Virginia has its first possible case of monkeypox in the state.
In a statement released Thursday, the Virginia Department of Health said initial testing was done at its state lab, but the agency is awaiting official confirmation from the Centers for Disease Control and Prevention.
The patient is a woman from northern Virginia who recently traveled to a country in Africa. Officials said she was self-isolating at home, did not need hospitalization and “does not pose a risk to the public”.
Cases have been discovered in California, Florida, Massachusetts, New York, Utah, Virginia and Washington, according to a CDC briefing Thursday. A total of nine cases have been identified nationwide.
The first US resident to have a confirmed case of monkeypox this year was a man from Boston who had recently traveled to Canada. This case was reported on May 18.
“Transmission requires close contact with someone with symptomatic monkeypox, and this virus has not shown the ability to spread rapidly in the general population,” said state health commissioner Dr. Colin Greene. . “VDH monitors national and international trends and has notified healthcare providers in Virginia to monitor cases of monkeypox and report them to their local health district as soon as possible.
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Earlier this week, President Joe Biden called monkeypox “something everyone should be concerned about”, especially if the virus were to continue to spread.
Unlike the coronavirus, monkeypox is only contagious when an infected individual is symptomatic and does not spread easily from person to person, said VDH public health veterinarian Julia Murphy.
In an interview Thursday, Murphy assured Virginians there was no evidence monkeypox had “pandemic potential” and said the state was prepared to handle the disease.
There are already vaccines available to target monkeypox, a disease that has been around for more than 50 years and is considered extremely rare, especially in the United States.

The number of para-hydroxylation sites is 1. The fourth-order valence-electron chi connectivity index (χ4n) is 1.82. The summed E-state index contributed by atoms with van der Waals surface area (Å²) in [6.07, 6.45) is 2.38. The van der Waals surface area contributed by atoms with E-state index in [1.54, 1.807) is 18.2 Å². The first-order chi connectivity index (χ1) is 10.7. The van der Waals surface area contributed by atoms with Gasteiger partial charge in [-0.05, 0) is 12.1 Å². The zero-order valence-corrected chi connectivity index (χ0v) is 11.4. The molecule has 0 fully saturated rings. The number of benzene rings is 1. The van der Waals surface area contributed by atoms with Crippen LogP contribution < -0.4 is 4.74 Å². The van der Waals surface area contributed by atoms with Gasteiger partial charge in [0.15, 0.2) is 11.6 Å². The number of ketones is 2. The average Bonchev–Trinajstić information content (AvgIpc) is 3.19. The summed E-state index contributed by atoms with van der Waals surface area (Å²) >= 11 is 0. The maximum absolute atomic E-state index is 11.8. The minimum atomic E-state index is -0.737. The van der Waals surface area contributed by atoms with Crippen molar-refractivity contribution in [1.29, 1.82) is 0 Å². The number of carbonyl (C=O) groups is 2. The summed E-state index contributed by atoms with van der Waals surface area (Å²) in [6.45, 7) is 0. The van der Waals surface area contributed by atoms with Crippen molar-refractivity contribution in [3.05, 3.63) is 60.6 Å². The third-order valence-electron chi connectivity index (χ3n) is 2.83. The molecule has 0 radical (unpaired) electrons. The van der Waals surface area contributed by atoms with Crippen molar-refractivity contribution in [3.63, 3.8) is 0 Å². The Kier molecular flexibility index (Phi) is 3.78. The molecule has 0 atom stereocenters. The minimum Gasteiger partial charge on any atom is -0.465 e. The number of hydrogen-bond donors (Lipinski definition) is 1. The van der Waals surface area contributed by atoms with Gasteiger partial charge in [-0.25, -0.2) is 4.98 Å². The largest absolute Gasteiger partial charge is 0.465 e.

The first one monkeypox The nationwide outbreak took place in 2003 and was largely concentrated in the Midwest among people who had contact with sick prairie dogs.
The viral disease is transmitted when people have prolonged interactions with body fluids or contaminated materials such as clothing or bedding.
Symptoms include fever, headache, muscle aches and swollen lymph nodes. But one of the most distinctive signs is the presence of a specific rash with raised red marks that start on a person’s face before spreading to the rest of the body and turning into pus-filled blisters. .
The VDH estimates that the illness lasts two to four weeks, with symptoms appearing seven to 14 days after being exposed.
The state agency recommends seeking medical attention if residents have traveled to parts of Europe, central or west African countries where cases of monkeypox have been reported; if they have been in contact with someone who has a confirmed or suspected case of monkeypox; and whether they are men who have sex with men, as several, but not all, cases have been identified in this group.
However, Murphy pointed out that this is not the only group of people who can contract the disease.
“It would be a disservice to simply attribute infections to this group of individuals because we are detecting disease in individuals who are not part of this group,” Murphy continued. “[We’re] at the start of this international investigation at this point, and we could very well learn a lot more in the coming days.
Additional guidance on the appearance of monkeypox transmission in various communities and who may be at higher risk should be available in the coming days, Murphy said.
Last Saturday, the World Health Organization said in a report that the spread of confirmed and suspected cases of monkeypox with no direct travel link to places where the virus is endemic – such as countries in central and west Africa – is “atypical” and “a highly unusual event”.
Endemic means “constantly present but restricted to a particular region”, according to Columbia University School of Public Health.
“There is therefore an urgent need to raise public awareness of monkeypox and to undertake comprehensive case finding and isolation. [provided with supportive care]contact tracing and supportive care to limit onward transmission,” WHO officials wrote.
Murphy said the VDH works with several teams internally, such as emergency preparedness, pharmacy and immunization staff, to provide any necessary response support. The agency is also hosting webinars and outreach activities with health care providers to educate them on symptoms to watch out for.
On Thursday evening, the VDH found no additional cases of monkeypox after conducting contact tracing.
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